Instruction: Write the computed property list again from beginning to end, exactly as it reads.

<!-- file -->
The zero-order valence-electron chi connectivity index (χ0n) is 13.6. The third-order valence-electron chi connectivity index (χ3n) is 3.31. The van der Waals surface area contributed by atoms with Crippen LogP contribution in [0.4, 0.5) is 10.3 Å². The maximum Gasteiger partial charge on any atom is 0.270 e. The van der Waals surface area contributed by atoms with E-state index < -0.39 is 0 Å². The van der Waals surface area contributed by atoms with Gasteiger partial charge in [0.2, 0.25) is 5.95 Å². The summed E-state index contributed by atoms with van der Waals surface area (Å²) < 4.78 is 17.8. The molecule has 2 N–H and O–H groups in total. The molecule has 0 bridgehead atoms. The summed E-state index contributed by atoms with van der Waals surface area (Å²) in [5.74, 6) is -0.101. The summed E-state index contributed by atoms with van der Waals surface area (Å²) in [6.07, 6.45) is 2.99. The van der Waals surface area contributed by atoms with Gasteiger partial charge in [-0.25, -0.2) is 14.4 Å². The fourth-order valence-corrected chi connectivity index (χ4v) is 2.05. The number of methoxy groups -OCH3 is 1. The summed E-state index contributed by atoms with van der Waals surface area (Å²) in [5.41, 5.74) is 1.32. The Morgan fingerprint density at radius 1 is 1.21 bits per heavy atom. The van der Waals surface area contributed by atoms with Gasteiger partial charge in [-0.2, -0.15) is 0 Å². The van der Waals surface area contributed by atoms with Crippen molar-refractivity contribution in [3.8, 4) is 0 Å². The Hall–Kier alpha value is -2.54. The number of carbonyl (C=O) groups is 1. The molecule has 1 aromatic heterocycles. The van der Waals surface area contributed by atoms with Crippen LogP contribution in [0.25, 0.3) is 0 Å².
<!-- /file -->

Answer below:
The zero-order valence-electron chi connectivity index (χ0n) is 13.6. The third-order valence-electron chi connectivity index (χ3n) is 3.31. The van der Waals surface area contributed by atoms with Crippen LogP contribution in [0.4, 0.5) is 10.3 Å². The maximum Gasteiger partial charge on any atom is 0.270 e. The van der Waals surface area contributed by atoms with E-state index < -0.39 is 0 Å². The van der Waals surface area contributed by atoms with Gasteiger partial charge in [0.2, 0.25) is 5.95 Å². The summed E-state index contributed by atoms with van der Waals surface area (Å²) < 4.78 is 17.8. The molecule has 2 N–H and O–H groups in total. The molecule has 0 bridgehead atoms. The summed E-state index contributed by atoms with van der Waals surface area (Å²) in [5.74, 6) is -0.101. The summed E-state index contributed by atoms with van der Waals surface area (Å²) in [6.07, 6.45) is 2.99. The van der Waals surface area contributed by atoms with Gasteiger partial charge in [-0.25, -0.2) is 14.4 Å². The fourth-order valence-corrected chi connectivity index (χ4v) is 2.05. The number of methoxy groups -OCH3 is 1. The summed E-state index contributed by atoms with van der Waals surface area (Å²) in [5.41, 5.74) is 1.32. The Morgan fingerprint density at radius 1 is 1.21 bits per heavy atom. The van der Waals surface area contributed by atoms with Gasteiger partial charge in [-0.2, -0.15) is 0 Å². The van der Waals surface area contributed by atoms with Crippen molar-refractivity contribution in [3.8, 4) is 0 Å². The Hall–Kier alpha value is -2.54. The number of carbonyl (C=O) groups is 1. The molecule has 1 aromatic heterocycles. The van der Waals surface area contributed by atoms with Crippen LogP contribution in [0.25, 0.3) is 0 Å².